EDIT: well, now I have more
Mini-Neptunes differ from terrestrial planets in that their atmospheres are significantly more voluminous, often being made out of hydrogen/helium or volatiles. This means that, while they may be roughly as massive as some of the larger terrestrial planets, they are significantly less dense and therefore significantly greater in volume.
However, what's the dividing line? Where, density-wise, does a planet stop being a terrestrial planet and start being a Mini-Neptune?
For the lower limit of that, we have the density of water, at about 1 gram per cubic centimeter; from what I've read, water is one of the densest things to make up a gas planet's atmosphere, so this seemed like a good lower bracket - but Mini-Neptunes will still be denser than this, since they're not all liquid water, hence the ambiguity.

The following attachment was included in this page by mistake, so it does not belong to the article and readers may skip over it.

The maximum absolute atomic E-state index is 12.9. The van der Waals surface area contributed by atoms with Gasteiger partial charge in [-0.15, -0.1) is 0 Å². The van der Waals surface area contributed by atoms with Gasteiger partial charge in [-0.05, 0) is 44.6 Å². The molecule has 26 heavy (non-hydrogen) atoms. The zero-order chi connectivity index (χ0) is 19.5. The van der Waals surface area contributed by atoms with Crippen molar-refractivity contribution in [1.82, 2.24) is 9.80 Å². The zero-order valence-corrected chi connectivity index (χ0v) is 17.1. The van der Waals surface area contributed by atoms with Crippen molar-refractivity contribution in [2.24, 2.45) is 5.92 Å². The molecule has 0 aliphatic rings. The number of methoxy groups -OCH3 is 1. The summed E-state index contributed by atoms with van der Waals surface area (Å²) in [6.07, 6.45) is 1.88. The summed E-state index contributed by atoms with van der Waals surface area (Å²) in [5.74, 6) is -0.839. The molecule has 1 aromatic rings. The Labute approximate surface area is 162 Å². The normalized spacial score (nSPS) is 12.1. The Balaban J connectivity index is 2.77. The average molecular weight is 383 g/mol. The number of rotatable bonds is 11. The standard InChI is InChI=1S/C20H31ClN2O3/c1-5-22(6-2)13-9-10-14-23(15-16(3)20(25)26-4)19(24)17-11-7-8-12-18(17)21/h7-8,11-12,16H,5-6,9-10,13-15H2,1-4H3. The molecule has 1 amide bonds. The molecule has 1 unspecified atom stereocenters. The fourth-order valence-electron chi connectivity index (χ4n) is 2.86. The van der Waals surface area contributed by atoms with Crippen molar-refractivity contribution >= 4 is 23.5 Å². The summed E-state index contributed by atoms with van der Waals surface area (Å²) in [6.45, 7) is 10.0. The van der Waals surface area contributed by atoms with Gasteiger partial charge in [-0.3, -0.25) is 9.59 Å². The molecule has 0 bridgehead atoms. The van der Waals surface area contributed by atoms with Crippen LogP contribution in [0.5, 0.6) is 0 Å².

For the upper limit, we have Mars, which is approximately 3.93 grams per cubic centimeter and yet is quite obviously not a Mini-Neptune.
And, for a confounding quasi-middle ground, we have the density of silicate rock, which, depending on which one of the million online sources you believe, is around 2.5 to 3 grams per cubic centimeter, which makes me think that we could conceivably have a planet that's around those densities without having it be a mini-Neptune - but I, of course, am not well versed in such things, which is why I'm here.
I'm of the impression that the density "cutoff" isn't a clear line, but instead a sort of hazy it-might-be-a-steam-atmosphere/it-might-just-have-a-massive-surface-ocean type of thing. However, give it your best shot.
So, the question: what is the smallest value of density a planet have before it's no a longer terrestrial planet, and are there any boundary cases?